5. Write conclusion: Concluding the certificate should be done in a positive note. Write objective impressions about the employee; including negative remarks should be avoided. In addition, well wishes for the employee’s success in the future can also be included.
6. Indicate signature line: The signature line should be indicated below the conclusion, like that in a letter. Formally end the certificate with the use of a complimentary close like Sincerely, Regards, Cordially, etc. On the other hand, when it follows a strict cardboard certificate format, you can immediately indicate the signature line with the name of the signatory and his or her position in the company. A line specifically indicating where to affix the signature should also be included.
7. Proofread and edit: Before giving the certificate to the employee make sure that mistakes and errors are already corrected. It is important to be consistent, and avoid inaccuracies with the included details since it can affect the employee’s prsopect for the future. You may also see achievement certificate examples.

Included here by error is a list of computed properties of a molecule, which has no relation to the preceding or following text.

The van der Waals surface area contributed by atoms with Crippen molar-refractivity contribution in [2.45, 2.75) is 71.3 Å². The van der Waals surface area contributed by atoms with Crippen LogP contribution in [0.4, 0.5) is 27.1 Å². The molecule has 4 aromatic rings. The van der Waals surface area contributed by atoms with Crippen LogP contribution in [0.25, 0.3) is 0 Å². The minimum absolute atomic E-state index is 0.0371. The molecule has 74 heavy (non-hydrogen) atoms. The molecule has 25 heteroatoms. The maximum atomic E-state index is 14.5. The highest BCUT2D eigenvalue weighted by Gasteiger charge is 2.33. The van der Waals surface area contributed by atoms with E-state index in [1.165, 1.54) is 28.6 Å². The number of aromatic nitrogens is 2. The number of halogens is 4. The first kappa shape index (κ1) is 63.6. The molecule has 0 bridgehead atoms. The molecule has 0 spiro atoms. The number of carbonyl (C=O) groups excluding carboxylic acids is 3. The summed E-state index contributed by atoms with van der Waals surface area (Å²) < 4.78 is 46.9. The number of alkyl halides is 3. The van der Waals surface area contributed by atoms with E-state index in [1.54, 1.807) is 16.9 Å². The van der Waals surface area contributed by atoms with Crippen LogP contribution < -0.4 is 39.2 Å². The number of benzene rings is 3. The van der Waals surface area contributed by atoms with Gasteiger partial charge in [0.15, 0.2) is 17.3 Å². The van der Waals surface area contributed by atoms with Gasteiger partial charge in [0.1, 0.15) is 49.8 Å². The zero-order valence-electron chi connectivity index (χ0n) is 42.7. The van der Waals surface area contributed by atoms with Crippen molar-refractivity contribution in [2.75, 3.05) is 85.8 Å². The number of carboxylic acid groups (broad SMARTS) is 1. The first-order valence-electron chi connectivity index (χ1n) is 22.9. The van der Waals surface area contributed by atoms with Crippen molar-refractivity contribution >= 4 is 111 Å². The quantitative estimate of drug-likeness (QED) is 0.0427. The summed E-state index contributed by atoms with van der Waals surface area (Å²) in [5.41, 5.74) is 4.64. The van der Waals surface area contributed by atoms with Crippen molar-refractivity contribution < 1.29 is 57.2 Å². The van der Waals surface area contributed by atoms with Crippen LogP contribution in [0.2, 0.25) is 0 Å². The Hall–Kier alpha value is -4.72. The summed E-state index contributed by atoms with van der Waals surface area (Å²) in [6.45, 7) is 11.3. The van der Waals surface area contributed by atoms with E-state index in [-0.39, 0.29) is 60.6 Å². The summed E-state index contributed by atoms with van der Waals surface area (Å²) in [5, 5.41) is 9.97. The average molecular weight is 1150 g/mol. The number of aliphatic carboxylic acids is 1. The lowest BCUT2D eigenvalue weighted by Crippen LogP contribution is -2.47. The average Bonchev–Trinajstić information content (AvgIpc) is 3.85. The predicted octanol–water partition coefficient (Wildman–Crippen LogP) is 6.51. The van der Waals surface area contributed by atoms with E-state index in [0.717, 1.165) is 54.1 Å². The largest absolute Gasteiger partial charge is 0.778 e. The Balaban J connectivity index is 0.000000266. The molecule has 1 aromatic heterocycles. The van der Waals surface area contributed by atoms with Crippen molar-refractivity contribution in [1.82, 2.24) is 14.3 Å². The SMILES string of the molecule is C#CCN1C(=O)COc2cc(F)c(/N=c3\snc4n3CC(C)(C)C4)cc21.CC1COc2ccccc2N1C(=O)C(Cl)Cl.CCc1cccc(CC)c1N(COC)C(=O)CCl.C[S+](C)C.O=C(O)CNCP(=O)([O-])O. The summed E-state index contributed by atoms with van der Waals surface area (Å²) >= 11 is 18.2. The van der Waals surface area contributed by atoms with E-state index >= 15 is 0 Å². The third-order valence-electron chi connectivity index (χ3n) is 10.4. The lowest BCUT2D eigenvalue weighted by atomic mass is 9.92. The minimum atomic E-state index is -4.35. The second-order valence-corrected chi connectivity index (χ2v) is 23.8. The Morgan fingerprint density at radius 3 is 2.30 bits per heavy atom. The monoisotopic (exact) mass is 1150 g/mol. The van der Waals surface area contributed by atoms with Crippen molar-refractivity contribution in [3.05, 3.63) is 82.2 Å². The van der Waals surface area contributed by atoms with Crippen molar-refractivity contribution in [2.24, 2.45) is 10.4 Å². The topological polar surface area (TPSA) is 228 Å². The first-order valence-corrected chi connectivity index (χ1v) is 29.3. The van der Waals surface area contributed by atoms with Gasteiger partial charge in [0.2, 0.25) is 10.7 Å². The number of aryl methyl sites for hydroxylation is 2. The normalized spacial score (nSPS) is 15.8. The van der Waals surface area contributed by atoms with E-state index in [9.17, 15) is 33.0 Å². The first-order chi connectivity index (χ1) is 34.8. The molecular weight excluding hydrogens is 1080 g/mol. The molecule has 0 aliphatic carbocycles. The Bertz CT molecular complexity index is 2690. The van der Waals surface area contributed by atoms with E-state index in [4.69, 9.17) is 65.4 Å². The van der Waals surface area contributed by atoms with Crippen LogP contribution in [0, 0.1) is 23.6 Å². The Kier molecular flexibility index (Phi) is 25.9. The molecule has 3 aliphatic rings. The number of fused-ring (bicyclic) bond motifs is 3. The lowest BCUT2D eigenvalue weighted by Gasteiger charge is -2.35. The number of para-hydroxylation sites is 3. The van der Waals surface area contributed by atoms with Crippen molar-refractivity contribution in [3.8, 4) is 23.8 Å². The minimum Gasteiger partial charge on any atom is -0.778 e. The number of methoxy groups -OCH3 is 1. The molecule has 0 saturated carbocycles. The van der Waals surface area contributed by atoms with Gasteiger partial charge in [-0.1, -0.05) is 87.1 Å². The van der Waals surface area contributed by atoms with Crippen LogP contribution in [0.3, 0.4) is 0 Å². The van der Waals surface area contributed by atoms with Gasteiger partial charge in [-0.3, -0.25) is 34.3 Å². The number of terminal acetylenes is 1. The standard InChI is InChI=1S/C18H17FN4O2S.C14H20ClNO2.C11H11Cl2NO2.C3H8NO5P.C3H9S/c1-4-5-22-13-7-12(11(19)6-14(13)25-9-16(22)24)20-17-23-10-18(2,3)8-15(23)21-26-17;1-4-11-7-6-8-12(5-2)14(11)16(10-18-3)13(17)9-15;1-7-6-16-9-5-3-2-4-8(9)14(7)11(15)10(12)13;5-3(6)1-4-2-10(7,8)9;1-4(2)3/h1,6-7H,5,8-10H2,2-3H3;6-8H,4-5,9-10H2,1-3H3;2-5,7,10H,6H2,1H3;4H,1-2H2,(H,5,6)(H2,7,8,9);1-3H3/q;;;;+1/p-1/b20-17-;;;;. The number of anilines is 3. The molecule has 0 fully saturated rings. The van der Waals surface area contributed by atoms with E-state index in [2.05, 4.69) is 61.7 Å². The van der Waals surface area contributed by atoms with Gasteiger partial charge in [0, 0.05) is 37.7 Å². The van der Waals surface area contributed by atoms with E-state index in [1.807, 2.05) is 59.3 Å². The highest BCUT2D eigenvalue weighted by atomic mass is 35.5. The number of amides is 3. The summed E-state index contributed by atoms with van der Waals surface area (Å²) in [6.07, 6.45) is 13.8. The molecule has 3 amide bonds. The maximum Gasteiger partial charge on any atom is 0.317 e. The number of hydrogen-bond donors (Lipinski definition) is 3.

Here are answers to some frequently asked questions about experience certificates:
In order to request an experience certificate from an employer, it is standard that you send in a formal request letter. The request letter should outline what you are requesting i.e. an experience certificate, reason for the request, who the certificate is for, and so on.
Although the contents of both an experience certificate or letter and a relieving letter are basically the same, their purpose is different. A relieving letter is only given to an employee who is leaving the company; meanwhile, an experience certificate can be given even when the employee is still with the company. In addition, an experience certificate can be given to employees who have long left the company, sometimes issued to terminated employees, absconding employees, employees who have lost their relieving letter to give them a chance at future employment.